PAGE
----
Much has been made of the new Building Safety Act (BSA), introduced last October, and rightly so as it introduces a raft of new responsibilities for building owners that need to be reviewed and implemented. 

Kathryn Kligerman headshot

Kathryn Kligerman

However, the small but crucial Section 161 seems largely to have passed under the radar while people have been getting to grips with the operative provisions of the BSA.

Pursuant to Section 161, where an offence under Part 2 or Part 4 of the BSA is committed by a corporate entity with the “consent or connivance of any director, manager, company secretary or other similar officer” or the offence is caused by the “neglect” of such an officer, then they can be held personally liable for the offence alongside the company.

Those at board level will be caught by this, so it is imperative for organisations to consider what they can do now to best prepare and ensure compliance with the BSA. Organisations should identify the obligations that arise under the BSA (and the Building Act 1984) and who is responsible for discharging such obligations and how.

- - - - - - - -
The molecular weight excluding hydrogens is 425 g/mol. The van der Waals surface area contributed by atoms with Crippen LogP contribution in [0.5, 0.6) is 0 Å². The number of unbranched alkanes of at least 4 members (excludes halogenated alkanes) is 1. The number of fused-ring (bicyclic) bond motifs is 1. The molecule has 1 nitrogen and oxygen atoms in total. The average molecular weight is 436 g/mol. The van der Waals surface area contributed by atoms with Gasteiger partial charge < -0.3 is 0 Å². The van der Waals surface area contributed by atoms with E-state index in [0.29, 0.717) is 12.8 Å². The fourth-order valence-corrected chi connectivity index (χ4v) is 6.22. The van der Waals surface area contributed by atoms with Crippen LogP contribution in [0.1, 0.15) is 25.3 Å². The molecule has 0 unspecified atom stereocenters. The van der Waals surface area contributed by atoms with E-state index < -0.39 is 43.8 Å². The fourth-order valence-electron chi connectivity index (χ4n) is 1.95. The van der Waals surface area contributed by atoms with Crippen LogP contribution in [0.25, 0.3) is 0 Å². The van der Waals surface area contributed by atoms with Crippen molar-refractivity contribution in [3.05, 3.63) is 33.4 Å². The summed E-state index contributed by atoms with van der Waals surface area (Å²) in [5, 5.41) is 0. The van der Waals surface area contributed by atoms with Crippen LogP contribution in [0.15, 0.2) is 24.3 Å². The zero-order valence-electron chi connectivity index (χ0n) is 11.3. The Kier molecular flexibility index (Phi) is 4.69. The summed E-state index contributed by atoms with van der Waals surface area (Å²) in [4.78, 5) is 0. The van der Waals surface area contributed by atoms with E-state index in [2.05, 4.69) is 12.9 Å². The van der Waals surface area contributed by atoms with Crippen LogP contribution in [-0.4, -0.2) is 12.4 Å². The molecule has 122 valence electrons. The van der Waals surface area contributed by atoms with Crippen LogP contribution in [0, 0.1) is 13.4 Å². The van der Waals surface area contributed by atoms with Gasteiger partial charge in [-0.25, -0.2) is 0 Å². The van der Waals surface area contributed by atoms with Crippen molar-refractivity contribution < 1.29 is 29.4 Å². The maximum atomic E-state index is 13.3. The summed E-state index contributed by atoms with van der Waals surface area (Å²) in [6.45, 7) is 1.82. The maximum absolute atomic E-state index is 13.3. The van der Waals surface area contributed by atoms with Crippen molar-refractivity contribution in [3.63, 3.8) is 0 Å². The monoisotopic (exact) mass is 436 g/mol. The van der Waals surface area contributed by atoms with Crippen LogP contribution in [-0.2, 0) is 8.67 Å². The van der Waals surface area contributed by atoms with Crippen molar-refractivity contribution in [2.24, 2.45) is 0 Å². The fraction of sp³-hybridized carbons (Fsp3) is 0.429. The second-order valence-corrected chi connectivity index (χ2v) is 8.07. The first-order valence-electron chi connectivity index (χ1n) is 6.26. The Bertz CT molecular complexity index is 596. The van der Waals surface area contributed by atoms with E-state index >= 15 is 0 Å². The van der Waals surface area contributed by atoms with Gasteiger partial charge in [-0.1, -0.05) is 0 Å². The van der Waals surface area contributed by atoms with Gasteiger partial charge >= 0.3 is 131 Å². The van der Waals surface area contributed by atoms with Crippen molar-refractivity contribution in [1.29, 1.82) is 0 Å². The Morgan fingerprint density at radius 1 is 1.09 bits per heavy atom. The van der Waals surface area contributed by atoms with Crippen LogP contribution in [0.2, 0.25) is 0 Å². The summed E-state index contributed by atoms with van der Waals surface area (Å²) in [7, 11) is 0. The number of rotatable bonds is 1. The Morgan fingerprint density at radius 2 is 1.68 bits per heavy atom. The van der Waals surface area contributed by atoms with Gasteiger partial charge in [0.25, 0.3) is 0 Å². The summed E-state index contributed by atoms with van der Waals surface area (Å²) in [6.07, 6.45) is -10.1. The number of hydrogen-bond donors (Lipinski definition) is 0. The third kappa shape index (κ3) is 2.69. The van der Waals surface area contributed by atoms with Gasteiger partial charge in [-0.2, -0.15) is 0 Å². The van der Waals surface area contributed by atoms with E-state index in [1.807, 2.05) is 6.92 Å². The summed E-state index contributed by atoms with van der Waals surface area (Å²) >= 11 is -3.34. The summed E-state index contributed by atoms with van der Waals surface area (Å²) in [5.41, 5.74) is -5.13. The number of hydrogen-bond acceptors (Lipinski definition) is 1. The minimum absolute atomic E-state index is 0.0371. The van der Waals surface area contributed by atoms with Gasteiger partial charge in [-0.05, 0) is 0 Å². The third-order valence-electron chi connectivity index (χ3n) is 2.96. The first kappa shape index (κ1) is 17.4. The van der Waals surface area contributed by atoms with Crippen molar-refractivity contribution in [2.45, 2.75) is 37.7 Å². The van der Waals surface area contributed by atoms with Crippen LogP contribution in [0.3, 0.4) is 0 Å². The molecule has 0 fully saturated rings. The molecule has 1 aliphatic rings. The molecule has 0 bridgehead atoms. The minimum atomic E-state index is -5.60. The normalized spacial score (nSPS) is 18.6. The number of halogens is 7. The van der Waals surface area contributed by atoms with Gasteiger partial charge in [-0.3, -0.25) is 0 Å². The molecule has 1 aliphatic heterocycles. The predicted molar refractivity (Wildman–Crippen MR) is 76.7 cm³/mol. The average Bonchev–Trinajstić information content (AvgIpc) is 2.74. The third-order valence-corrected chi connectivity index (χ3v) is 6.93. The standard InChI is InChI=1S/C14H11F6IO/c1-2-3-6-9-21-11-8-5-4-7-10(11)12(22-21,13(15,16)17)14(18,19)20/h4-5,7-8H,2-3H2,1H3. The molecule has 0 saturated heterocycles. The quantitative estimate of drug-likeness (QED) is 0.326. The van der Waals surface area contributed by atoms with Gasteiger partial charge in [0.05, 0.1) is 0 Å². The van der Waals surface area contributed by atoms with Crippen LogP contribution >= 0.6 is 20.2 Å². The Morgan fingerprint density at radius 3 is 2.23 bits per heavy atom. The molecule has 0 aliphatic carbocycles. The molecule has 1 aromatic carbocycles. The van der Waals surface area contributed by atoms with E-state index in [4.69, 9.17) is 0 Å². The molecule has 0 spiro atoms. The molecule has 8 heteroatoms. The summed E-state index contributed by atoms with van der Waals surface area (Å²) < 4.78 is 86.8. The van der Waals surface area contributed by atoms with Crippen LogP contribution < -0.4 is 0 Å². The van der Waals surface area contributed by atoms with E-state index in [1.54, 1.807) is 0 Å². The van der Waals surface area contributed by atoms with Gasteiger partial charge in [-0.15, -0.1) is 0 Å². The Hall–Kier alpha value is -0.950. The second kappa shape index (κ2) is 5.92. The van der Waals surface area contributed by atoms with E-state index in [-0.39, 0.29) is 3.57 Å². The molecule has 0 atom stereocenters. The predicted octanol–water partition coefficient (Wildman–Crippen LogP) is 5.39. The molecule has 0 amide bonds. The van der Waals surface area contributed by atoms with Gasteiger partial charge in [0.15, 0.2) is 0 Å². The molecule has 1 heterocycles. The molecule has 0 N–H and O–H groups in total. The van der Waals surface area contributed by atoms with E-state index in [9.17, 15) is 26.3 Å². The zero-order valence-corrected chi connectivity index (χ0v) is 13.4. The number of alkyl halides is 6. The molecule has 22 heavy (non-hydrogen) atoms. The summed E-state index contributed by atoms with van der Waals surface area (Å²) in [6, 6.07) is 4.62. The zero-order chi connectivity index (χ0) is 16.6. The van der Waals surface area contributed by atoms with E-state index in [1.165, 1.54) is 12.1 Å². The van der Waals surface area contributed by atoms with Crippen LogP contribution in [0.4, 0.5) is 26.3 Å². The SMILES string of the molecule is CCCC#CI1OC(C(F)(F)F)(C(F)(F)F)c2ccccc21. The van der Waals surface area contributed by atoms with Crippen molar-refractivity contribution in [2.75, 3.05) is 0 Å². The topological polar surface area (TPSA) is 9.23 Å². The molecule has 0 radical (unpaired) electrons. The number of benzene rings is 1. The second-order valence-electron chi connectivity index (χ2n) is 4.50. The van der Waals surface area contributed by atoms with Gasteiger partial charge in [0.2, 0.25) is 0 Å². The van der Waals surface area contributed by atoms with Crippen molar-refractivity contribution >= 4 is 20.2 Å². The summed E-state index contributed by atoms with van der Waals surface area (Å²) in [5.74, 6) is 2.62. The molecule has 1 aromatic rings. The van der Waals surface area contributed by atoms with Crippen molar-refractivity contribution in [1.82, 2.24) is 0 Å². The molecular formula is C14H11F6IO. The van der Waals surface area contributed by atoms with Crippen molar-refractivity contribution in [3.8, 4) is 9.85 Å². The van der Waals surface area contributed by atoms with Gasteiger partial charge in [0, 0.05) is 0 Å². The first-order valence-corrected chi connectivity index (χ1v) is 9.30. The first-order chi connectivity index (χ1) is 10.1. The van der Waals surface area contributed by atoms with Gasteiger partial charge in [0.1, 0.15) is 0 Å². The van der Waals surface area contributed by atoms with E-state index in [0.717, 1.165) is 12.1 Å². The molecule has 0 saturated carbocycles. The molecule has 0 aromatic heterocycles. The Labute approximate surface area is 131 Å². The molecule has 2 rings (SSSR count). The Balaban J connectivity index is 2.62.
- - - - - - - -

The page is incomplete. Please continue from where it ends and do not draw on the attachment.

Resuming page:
They should also implement a process of monitoring completion and the adequacy of each action. Documenting these steps is a vital and ongoing process.

Offences under Part 2 are concerned with withholding or providing misleading information to the Building Safety Regulator. Part 4 specifically relates to duties in relation to higher-risk buildings, and offences relate to matters such as allowing occupation without the relevant completion certificate and failure to display correct notices and certificates.

It is crucial to start conversations with your insurance brokers with regard to directors’ and officers’ liability insurance (or other policies that may be available) to see if they will provide coverage for such offences, and what requirements they will insist on to ensure adherence.

It remains unclear how the insurance market will react to providing cover for such risks, which is likely to be influenced by market conditions and insurers’ risk appetite at any given time.

Kathryn Kligerman is partner at law firm Devonshires